To buy or to sell?
With three wild-card spots open in the American and National Leagues, more teams than ever can convince themselves they are contenders heading into the dog days of August. That shapes up for a competitive couple of days on the trade block.
This year's trade deadline will be defined by the superstars. All eyes are on the Washington Nationals to see if they move Juan Soto, and even the Los Angeles Angels reportedly are taking calls about Shohei Ohtani.
Here are five bold predictions on what can unfold before Tuesday’s 3 p.m. PT deadline:
Cardinals trade for Soto
In the end, St. Louis wins the bidding.
Fulfilling Washington's asking price of four-to-five young players, the Cardinals send 23-year-old outfielder Dylan Carlson and a trio of their best prospects at Double-A or higher in third baseman Jordan Walker, left-handed pitcher Matthew Liberatore and righty Michael McGreevy.
By trading for Soto, St. Louis puts all its chips in that an offense already stacked with two of the top NL MVP candidates -- Paul Goldschmidt and Nolan Arenado -- will offset the team’s shortcomings on the mound. The Cardinals will have Soto under contract for this playoff run and two years after that, and trading for him now gives St. Louis a leg up on the rest of the league in getting Soto to sign a long-term deal.
San Diego Showtime
Let’s get wild.
Stuck in no man’s land once again with two of the best baseball players the world has ever seen, the Los Angeles Angels begrudgingly answer their ever-ringing phone to hear offers for two-way superstar Shohei Ohtani.
But this time, it’s too good for general manager Perry Minasian to hang up.
Padres executive A.J. Preller, renowned to be aggressive on the trade market, is determined to trade for Ohtani after whiffing on the Soto sweepstakes.
What do you pay for a player with 22 home runs and .847 OPS to go along with a 2.81 ERA and 13.1 K/9 in 17 starts? Everything.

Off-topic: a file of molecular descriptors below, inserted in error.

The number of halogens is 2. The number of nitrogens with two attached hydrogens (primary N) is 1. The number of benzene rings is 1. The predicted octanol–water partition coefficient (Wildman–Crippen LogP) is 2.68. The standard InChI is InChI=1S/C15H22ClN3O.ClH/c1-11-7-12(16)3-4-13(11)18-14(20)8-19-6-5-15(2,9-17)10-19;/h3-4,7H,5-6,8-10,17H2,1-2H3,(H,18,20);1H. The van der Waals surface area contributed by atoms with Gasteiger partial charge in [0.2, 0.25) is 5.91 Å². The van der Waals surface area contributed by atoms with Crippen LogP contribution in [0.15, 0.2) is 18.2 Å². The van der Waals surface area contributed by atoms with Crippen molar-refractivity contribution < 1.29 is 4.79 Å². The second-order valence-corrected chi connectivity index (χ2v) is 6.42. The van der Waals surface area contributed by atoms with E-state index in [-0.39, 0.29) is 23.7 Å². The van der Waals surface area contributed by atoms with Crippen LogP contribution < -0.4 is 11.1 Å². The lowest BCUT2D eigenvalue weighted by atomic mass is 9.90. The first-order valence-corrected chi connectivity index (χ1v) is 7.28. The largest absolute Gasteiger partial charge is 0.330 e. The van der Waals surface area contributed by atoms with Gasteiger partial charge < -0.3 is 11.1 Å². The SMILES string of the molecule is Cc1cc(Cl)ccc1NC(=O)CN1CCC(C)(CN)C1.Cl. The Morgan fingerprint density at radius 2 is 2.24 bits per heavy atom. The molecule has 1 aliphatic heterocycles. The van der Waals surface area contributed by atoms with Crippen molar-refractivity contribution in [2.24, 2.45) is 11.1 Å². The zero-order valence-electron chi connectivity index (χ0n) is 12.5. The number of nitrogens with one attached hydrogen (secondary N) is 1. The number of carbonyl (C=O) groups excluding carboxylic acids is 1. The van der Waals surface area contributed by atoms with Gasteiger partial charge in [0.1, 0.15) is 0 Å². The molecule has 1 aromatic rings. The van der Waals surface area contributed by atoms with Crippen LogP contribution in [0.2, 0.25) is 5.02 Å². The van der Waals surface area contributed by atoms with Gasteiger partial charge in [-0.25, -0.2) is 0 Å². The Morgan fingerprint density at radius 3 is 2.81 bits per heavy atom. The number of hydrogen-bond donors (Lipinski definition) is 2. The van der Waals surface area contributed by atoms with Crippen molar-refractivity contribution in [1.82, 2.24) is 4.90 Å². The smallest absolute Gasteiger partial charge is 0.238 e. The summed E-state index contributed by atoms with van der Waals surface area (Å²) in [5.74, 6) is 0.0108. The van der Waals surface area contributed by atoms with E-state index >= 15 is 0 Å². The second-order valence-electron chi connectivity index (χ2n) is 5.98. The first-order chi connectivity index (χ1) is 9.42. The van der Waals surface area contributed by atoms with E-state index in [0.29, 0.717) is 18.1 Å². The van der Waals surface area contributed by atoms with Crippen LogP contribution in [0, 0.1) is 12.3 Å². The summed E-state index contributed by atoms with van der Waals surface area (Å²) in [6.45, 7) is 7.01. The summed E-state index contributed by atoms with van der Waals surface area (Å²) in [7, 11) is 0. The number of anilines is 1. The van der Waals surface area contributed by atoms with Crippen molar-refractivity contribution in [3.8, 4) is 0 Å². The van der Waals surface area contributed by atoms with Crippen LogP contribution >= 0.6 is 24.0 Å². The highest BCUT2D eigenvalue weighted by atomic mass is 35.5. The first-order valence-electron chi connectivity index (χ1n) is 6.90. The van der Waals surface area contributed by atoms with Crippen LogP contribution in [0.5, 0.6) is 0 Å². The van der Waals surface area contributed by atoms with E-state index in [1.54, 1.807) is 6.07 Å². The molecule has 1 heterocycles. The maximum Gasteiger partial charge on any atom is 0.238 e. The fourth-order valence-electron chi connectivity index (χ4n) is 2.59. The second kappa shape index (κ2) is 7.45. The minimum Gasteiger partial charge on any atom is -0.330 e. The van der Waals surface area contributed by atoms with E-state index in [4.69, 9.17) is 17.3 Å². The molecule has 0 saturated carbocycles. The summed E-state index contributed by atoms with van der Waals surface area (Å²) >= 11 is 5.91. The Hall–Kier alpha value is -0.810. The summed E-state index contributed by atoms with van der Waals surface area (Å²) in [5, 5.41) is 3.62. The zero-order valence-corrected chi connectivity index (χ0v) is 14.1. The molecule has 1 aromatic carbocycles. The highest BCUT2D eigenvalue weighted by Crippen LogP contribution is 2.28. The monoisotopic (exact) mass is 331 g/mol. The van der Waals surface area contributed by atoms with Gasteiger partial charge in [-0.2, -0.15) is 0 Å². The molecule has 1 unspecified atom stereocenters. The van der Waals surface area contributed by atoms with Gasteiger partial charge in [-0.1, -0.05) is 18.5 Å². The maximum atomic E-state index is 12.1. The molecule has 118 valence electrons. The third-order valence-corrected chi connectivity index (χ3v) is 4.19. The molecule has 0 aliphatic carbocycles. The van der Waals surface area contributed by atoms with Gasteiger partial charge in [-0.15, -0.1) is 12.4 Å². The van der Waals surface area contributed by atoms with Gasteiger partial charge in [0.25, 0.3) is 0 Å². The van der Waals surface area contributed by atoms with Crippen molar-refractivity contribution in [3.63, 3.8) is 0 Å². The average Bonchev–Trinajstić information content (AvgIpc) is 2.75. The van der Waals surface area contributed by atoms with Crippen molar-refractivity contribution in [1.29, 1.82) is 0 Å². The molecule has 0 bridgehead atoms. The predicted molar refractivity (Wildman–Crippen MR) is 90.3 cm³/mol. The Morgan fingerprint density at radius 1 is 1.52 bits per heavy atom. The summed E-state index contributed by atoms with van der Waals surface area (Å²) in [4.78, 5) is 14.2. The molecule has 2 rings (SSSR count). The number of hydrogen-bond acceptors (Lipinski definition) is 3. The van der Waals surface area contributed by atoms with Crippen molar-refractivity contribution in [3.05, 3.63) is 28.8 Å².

San Diego sends four of its top prospects, including Robert Hassell III, as well as a pair of big-league ready players in C.J. Abrams and MacKenzie Gore in a trade for Ohtani.
Yes, it’s a lot. But it’s the only way to acquire the modern-day Babe Ruth.
Contreras joins an old foe
Contreras, who will be an unrestricted free agent after the season, gets traded to the Cleveland Guardians, the same franchise he helped take down in seven games in the memorable 2016 World Series as a rookie.
The Guardians haven't seen a glimpse of offensive production at catcher all season. Austin Hedges and Luke Maile have covered the bulk of duties behind the plate but have struggled to a combined .175/.272/.263 slash line. Contreras and his .818 OPS and 14 home runs will get Cleveland rocking again behind the dish as the Guardians try to swipe the AL Central away from the struggling Minnesota Twins.
Montas earns his pinstripes
The Athletics’ asking price only went up after Luis Castillo was traded from the Cincinnati Reds to the Seattle Mariners for four prospects last week. That deal included 20-year-old shortstop Noelvi Marte at High-A, who is regarded as a consensus top-20 prospect in baseball.
Missing out on the Castillo sweepstakes were the New York Yankees, who don’t often get outbid. The Bronx Bombers will make sure they don’t miss out on one-plus season of Montas, sending two of their top-five prospects in shortstop Oswald Peraza and left-hander Ken Waldichuk to Oakland. The 24-year-old Waldichuk would immediately have a place in the A’s rotation, and Peraza -- who has a.771 OPS and 25 stolen bases in 77 games – wouldn’t be too far behind.
Montas would slide into a top-three spot of the Yankees rotation along with Gerrit Cole and Nestor Cortes and would prepare for October baseball.
Giants trade Rodón
Contending teams around the league were licking their chops Sunday night watching Giants left-hander Carlos Rodón dazzle the Cubs with 10 strikeouts in seven scoreless innings.
The Giants, on the fence as a contender heading into the All-Star break, fell flat on their face with seven straight losses after the Midsummer Classic and ultimately decide to sell Rodón to the pitching-starved Twins.
It'll be a competitive market for renting Rodón. To outbid competitors, Minnesota flips San Francisco a few big-league ready prospects, including right-handed pitcher Simeon Woods Richardson.
Like Rodón, Twins shortstop Carlos Correa will likely opt out of the rest of his contract this offseason. That means Minnesota only has a few months left to enjoy a lineup of Correa and Byron Buxton, so making a big splash with the Giants to bulk up their pitching staff would serve them well.